Human demands on natural resources have doubled in less than 50 years and are now outstripping the resources of earth by more than half, an authoritative new report has warned.
The Living Planet Report, published every two years, adds that if humankind carries on as it is doing in use of resources, it will need the resources of two earths to sustain this level of consumption by 2030.
The report, from the WWF (Worldwide Fund for Nature, better known by its old nomenclature of World Wildlife Fund), supported by the Zoological Society of London and the Global Footprint Network, adds that wildlife is under huge pressure in the bio-diverse but rapidly developing tropical countries, with populations of various species falling by 60 per cent since 1980.
Iconic animals like the tiger, turtles, and the great apes, as well as hundreds of birds such as the white-rumped vulture are in danger of going extinct, as well as thousands of lesser-known animals.
Freshwater species in the tropics are down a disastrous 70 per cent, with animals like the Amazon River pink dolphin, India's famous Gharial crocodile, and the fresh-water dolphin of the Ganges already on th verge of disappearing forever.
The report blames the rate of human consumption, which has doubled in under fifty years, resulting in rainforests being cut down, the seas over-fished and grassland ploughed up for farming.
The study's authors looked at 8,000 populations of 2,500 species, and studied the change in land use and water consumption across the globe.
Rich robbing the poor
The world's people are now living lifestyles which would require one and a half planets to sustain, though there are significant differences between rich and poor nations. The exotic birds and animals of the tropics are disappearing at a catastrophic rate as the rich world strips poor countries of their natural resources, the report warns.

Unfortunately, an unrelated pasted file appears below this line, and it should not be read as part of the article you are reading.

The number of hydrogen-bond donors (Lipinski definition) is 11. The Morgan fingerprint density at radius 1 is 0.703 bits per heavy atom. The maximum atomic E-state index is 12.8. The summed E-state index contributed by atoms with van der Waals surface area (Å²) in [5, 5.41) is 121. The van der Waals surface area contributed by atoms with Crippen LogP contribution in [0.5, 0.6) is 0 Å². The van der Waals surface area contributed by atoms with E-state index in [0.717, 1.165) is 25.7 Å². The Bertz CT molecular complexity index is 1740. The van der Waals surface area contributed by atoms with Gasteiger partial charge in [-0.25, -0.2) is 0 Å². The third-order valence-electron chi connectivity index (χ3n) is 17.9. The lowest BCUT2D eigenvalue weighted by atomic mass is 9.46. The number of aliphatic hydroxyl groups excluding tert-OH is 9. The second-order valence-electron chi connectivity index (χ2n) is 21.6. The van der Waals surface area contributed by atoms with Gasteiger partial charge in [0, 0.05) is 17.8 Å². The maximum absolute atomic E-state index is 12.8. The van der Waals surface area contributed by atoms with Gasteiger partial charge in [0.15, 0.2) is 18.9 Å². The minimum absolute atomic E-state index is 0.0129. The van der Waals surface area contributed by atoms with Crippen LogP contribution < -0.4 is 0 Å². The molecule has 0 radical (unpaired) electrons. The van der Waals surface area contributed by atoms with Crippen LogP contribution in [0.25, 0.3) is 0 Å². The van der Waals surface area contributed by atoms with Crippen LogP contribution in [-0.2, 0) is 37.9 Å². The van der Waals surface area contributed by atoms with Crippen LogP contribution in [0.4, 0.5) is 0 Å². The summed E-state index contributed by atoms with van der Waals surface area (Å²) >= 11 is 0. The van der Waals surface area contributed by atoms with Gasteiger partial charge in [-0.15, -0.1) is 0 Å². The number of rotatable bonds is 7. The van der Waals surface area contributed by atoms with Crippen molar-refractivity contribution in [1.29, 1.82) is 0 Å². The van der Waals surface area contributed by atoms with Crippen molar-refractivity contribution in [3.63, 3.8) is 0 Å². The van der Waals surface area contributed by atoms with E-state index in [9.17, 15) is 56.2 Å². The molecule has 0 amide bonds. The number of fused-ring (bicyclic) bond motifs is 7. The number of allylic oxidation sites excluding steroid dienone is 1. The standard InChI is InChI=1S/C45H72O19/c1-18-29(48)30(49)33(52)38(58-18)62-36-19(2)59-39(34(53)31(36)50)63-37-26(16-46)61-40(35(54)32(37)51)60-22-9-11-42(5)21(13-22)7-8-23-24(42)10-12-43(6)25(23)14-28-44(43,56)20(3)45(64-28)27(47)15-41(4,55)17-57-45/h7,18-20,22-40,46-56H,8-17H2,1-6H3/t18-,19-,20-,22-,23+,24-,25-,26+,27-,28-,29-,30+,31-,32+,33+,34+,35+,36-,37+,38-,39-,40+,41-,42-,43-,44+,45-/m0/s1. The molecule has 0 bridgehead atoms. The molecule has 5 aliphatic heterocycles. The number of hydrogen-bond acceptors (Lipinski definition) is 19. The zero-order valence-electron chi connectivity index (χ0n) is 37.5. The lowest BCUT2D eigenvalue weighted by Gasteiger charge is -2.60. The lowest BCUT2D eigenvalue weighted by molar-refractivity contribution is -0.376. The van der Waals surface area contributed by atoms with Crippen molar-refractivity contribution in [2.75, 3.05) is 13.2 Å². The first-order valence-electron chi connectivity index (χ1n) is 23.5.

Wildlife in temperate climates has actually increased by 30 per cent in the last 40 years, as countries like Britain seek to protect species.
David Nussbaum, Chief Executive of WWF UK, said the disparity was caused by the rich world plundering the resources of the poor world while protecting the environment in their own backyard.
He warned that if the trend continues the world will run not only run out of natural resources, but damage the 'ecosystem services' such as water cycles and clean air that all humans rely on.
''The loss of biodiversity and habitats undermines the natural systems upon which we depend for the food we eat, the air we breathe and the stable climate we need. The depletion of natural resources poses a major risk to our economic security because scarcity of resources and degraded natural systems will increase the price of food, raw materials and other commodities – for both producers and consumers,'' he said.
The WWF calculated the 'ecological footprint' of each country by measuring the amount of carbon, water and other resources consumed by an average person.
Overall the world is using 50 per cent more of the planet's resources than earth can supply, it concluded.
Rich countries like Britain are using three times the amount of resources than the planet can sustain, while countries in Africa use a fraction of what they are entitled to.
Nussbaum said people in rich countries are consuming more because most of the food and products in their homes are now manufactured from raw materials found in the tropics - for example green beans flown from Kenya, or cotton shirts manufactured in Bangladesh.
There is also a new trend for 'land grabbing', where rich countries with a high ecological footprint are buying up huge areas of the poor world to grow crops because they have run out of food and water.
Nussbaum said governments should be moving towards a green economy where energy is generated from wind or solar sources. ''We have to recognise that our responsibility to the planet is not just about protecting the nature where we live but protecting nature around the world and making sure everybody can benefit from what nature provides for us," he said.